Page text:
By Len Lazarick
Opponents of in-state tuition for illegal immigrants submitted over 40,000 signatures on petitions to put the measure on the November 2012 ballot, more than twice what they needed for Tuesday’s first deadline.
They needed to have at least 18,579 by Tuesday and Washington County Republican Del. Neil Parrott said, “We know that some of them are going to be thrown out.”
The more than 4,000 sheets of petitions – with at most 10 names per page — will now be reviewed at the 24 county election boards around the state. The boards have until June 20 to finish the process, according to Donna Duncan, head of the election management division at the state Board of Elections.
Using a statewide electronic database, local election workers will check the names addresses, birth dates and signatures on the petitions. Duncan said the state will post a running tally of the valid signatures on the election board website beginning this Friday. “It will get updated every work day,” Duncan said.
The opponents of the measure must collect another 37,157 valid signatures by June 30 to stop implementation of the new law and put it on the ballot in 2012.
Statewide referendums on laws the General Assembly have passed are rare, with only two happening in the last 25 years. The last successful attempts to overturn a new law were in 1972 and 1974. Voters then rejected state aid and scholarships for non-public school students.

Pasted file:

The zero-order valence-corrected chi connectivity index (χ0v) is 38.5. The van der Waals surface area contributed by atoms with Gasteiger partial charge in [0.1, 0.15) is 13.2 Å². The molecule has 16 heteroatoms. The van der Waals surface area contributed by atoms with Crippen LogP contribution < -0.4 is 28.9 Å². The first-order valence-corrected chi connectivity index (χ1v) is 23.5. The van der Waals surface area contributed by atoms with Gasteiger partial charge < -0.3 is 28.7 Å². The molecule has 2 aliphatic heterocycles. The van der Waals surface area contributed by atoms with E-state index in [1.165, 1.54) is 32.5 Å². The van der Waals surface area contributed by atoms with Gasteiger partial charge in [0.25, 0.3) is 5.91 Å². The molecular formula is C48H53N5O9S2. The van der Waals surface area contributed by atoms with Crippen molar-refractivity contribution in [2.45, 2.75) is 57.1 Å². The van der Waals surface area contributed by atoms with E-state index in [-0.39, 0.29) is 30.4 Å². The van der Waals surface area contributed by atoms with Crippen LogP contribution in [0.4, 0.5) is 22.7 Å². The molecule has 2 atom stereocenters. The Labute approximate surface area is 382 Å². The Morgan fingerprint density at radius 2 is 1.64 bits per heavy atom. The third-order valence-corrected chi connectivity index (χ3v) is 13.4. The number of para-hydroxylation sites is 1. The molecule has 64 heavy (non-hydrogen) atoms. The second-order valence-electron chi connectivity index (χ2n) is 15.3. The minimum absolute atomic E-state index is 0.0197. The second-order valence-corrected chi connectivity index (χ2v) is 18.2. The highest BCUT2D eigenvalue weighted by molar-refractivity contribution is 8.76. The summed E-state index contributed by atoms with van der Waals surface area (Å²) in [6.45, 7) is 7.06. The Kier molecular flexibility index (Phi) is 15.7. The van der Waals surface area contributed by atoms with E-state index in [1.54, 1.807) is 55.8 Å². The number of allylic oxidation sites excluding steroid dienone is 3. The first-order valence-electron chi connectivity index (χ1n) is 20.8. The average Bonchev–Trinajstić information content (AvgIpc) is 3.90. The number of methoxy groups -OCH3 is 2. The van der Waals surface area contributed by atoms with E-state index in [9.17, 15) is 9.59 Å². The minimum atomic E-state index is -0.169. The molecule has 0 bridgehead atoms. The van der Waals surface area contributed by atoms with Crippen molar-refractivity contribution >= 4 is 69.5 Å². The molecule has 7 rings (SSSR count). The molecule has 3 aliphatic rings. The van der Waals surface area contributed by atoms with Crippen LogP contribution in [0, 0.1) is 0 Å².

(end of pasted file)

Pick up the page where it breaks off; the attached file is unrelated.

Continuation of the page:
Both supporters and opponents of granting resident tuition to recent Maryland high school graduates who are not here legally say it is a question of fairness.
Supporters of the law, such as Gov. Martin O’Malley, said it is unfair to punish successful students who are in the state through no fault of their own because of a broken immigration system.
Parrott and opponents of the law say it will cost taxpayers at a time when the state continues to run structural deficits, and will deprive American citizens of slots at community colleges and four-year schools. “We’re going to enforce the immigration laws,” Parrott said.
“We all fully support legal immigration in our state,” said Del. Steve Schuh. He and the other two Republican delegates representing the Pasadena area of Anne Arundel County have been going door-to-door collecting signatures.
Del. Nic Kipke, the Anne Arundel coordinator, said the county has “turned in the most signatures,” perhaps as many as 10,000.
“This effort has largely been driven by technology,” Schuh said.
Parrot set up a website, MdPetititions.com, where voters can submit their names using the state voter registration databases, and print out a petition to sign.
“It cost less than $5,000,” Parrott said. “This is a grass roots effort. There’s not a national organization involved.”
Del. Pat McDonough of Middle River said, “There’s going to be a lawsuit regardless of the success of the petition drive.”